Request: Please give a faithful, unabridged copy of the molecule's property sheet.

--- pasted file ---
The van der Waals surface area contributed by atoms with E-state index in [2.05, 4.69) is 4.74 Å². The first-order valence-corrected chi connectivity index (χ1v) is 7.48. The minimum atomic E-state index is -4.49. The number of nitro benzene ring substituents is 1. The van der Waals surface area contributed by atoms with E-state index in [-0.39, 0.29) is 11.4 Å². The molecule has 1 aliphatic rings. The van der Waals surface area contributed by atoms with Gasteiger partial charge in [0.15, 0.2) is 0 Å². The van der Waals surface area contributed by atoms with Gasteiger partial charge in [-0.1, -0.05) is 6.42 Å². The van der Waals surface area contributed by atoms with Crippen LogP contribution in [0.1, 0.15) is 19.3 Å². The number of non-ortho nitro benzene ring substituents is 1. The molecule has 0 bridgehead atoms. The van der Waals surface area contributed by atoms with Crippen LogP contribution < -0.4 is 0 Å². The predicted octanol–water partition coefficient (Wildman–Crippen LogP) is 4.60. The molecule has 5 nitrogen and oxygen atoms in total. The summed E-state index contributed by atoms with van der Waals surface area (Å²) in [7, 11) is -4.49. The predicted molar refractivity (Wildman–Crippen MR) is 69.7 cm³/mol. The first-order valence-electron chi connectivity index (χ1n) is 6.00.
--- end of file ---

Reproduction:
The van der Waals surface area contributed by atoms with E-state index in [2.05, 4.69) is 4.74 Å². The first-order valence-corrected chi connectivity index (χ1v) is 7.48. The minimum atomic E-state index is -4.49. The number of nitro benzene ring substituents is 1. The van der Waals surface area contributed by atoms with E-state index in [-0.39, 0.29) is 11.4 Å². The molecule has 1 aliphatic rings. The van der Waals surface area contributed by atoms with Gasteiger partial charge in [0.15, 0.2) is 0 Å². The van der Waals surface area contributed by atoms with Gasteiger partial charge in [-0.1, -0.05) is 6.42 Å². The van der Waals surface area contributed by atoms with Crippen LogP contribution in [0.1, 0.15) is 19.3 Å². The number of non-ortho nitro benzene ring substituents is 1. The molecule has 0 bridgehead atoms. The van der Waals surface area contributed by atoms with Crippen LogP contribution < -0.4 is 0 Å². The predicted octanol–water partition coefficient (Wildman–Crippen LogP) is 4.60. The molecule has 5 nitrogen and oxygen atoms in total. The summed E-state index contributed by atoms with van der Waals surface area (Å²) in [7, 11) is -4.49. The predicted molar refractivity (Wildman–Crippen MR) is 69.7 cm³/mol. The first-order valence-electron chi connectivity index (χ1n) is 6.00.